How to Impress In-House Counsel: Be Prepared, Be Responsive

In the last two blogs, I shared some insights on communicating with and budgeting for in-house counsel based on advice provided by a panel at a Los Angeles Intellectual Property Law Association meeting. The current blog reflects the panel’s recommendations on being prepared and responsive. Taking these simple but often overlooked measures will help you create a productive, long-term relationship with in-house counsel. To read the first post of this series, click here.

    • Be prepared. In-house counsel works with, and is accountable to, various business units and technical experts in their companies. These people are not legal professionals; they have jobs to do, so don’t waste their time. Do your homework, know your witnesses, and have a working knowledge of the company’s business, culture, industry, and regulatory issues. For example, if you are poorly prepared to take a deposition from such an in-house expert, he or she will likely tell in-house counsel about your attempts to wing it. Your actions will impact in-house counsel’s credibility because they hired you.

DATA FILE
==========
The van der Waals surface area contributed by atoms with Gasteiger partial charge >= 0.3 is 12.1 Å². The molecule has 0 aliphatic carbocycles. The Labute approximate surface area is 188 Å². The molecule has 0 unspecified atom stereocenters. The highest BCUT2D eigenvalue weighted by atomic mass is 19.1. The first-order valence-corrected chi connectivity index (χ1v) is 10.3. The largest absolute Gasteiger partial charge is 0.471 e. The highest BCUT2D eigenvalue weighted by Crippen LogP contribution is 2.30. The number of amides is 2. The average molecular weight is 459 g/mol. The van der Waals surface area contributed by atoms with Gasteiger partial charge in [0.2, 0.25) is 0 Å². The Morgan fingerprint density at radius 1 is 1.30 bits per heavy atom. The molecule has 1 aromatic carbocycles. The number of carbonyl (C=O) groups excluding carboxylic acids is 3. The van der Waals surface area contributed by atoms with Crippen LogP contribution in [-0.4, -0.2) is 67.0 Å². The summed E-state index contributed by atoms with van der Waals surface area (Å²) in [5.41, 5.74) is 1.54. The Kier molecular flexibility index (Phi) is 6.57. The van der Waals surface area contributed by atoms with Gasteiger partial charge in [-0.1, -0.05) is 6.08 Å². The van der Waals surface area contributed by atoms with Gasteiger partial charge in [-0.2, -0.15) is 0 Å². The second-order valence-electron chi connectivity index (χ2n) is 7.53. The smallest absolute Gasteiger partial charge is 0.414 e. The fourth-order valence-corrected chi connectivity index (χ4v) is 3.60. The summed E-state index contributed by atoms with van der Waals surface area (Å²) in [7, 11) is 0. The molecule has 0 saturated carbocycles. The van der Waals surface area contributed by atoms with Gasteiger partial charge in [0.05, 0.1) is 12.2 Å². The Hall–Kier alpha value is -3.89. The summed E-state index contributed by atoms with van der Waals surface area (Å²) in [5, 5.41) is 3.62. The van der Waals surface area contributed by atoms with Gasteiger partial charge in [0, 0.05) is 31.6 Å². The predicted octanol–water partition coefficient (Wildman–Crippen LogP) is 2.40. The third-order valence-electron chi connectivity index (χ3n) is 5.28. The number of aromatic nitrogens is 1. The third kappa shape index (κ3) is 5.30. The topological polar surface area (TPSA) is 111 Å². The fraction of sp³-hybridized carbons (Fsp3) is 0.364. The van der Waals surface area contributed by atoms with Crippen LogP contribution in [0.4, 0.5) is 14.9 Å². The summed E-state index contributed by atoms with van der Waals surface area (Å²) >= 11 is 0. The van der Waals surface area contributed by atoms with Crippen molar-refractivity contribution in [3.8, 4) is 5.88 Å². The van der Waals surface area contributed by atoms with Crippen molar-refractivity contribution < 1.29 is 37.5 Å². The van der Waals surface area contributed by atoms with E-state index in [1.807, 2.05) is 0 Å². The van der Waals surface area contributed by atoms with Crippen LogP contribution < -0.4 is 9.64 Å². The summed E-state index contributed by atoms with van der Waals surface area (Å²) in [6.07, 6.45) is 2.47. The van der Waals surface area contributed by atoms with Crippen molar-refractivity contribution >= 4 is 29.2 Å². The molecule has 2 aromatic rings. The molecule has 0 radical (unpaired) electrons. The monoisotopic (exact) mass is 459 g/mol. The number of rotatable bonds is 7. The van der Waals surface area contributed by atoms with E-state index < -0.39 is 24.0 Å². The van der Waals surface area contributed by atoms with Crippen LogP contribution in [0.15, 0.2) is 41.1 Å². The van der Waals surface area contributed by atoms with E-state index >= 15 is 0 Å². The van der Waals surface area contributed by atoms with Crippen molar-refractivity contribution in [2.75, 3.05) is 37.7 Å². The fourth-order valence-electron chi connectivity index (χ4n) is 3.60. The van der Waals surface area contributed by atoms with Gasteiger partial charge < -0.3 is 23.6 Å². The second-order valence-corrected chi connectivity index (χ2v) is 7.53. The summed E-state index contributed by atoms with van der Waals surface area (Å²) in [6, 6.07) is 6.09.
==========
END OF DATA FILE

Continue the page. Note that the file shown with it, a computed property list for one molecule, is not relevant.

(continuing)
• Know the technology related to your project. If you’re involved in a case concerning cellular siting, know the fundamentals well enough to be able to ask intelligent questions in your depositions. Also, if you’re using technical equipment in depositions and meetings, know how it works and have it ready to go.


    • Be responsive. Business people like certainty, so don’t make them wait for a day before you respond to an email. Always keep in-house counsel informed and give them the comfort of knowing that you’ve got things under control. For example, if you hear from in-house counsel just as you’re boarding a plane, let them know you’ll handle it as soon as you arrive at your hotel.


    • Don’t make in-house counsel do homework over the weekend. Don’t wait until Friday afternoon to submit work with a Friday deadline, forcing in-house counsel to review it on Saturday. Build in enough time to avoid pushing in-house counsel to the wall.


More good advice from the panel on building relationships and working with in-house counsel will follow in the next blog.

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